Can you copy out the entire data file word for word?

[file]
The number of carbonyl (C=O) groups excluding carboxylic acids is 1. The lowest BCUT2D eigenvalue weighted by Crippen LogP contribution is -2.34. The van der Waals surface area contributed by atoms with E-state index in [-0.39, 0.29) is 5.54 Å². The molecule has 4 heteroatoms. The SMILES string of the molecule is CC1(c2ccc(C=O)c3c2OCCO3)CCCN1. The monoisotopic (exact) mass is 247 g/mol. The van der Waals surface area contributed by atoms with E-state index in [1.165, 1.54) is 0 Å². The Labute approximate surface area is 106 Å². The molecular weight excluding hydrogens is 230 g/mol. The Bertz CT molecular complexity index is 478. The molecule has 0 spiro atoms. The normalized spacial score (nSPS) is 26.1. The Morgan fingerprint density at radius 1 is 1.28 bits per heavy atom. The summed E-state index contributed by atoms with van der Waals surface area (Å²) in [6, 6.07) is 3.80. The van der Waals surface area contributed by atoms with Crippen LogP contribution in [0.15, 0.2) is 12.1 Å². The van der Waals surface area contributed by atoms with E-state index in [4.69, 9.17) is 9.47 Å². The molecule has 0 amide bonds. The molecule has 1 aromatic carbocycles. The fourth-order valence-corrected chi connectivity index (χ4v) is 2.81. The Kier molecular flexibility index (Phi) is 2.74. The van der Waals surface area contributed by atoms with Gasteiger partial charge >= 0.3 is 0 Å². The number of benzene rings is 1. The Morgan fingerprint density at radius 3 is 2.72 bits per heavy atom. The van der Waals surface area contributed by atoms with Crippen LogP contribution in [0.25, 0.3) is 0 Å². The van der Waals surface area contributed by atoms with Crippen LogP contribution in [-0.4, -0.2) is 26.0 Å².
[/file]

The number of carbonyl (C=O) groups excluding carboxylic acids is 1. The lowest BCUT2D eigenvalue weighted by Crippen LogP contribution is -2.34. The van der Waals surface area contributed by atoms with E-state index in [-0.39, 0.29) is 5.54 Å². The molecule has 4 heteroatoms. The SMILES string of the molecule is CC1(c2ccc(C=O)c3c2OCCO3)CCCN1. The monoisotopic (exact) mass is 247 g/mol. The van der Waals surface area contributed by atoms with E-state index in [1.165, 1.54) is 0 Å². The Labute approximate surface area is 106 Å². The molecular weight excluding hydrogens is 230 g/mol. The Bertz CT molecular complexity index is 478. The molecule has 0 spiro atoms. The normalized spacial score (nSPS) is 26.1. The Morgan fingerprint density at radius 1 is 1.28 bits per heavy atom. The summed E-state index contributed by atoms with van der Waals surface area (Å²) in [6, 6.07) is 3.80. The van der Waals surface area contributed by atoms with Crippen LogP contribution in [0.15, 0.2) is 12.1 Å². The van der Waals surface area contributed by atoms with E-state index in [4.69, 9.17) is 9.47 Å². The molecule has 0 amide bonds. The molecule has 1 aromatic carbocycles. The fourth-order valence-corrected chi connectivity index (χ4v) is 2.81. The Kier molecular flexibility index (Phi) is 2.74. The van der Waals surface area contributed by atoms with Gasteiger partial charge >= 0.3 is 0 Å². The number of benzene rings is 1. The Morgan fingerprint density at radius 3 is 2.72 bits per heavy atom. The van der Waals surface area contributed by atoms with Crippen LogP contribution in [0.25, 0.3) is 0 Å². The van der Waals surface area contributed by atoms with Crippen LogP contribution in [-0.4, -0.2) is 26.0 Å².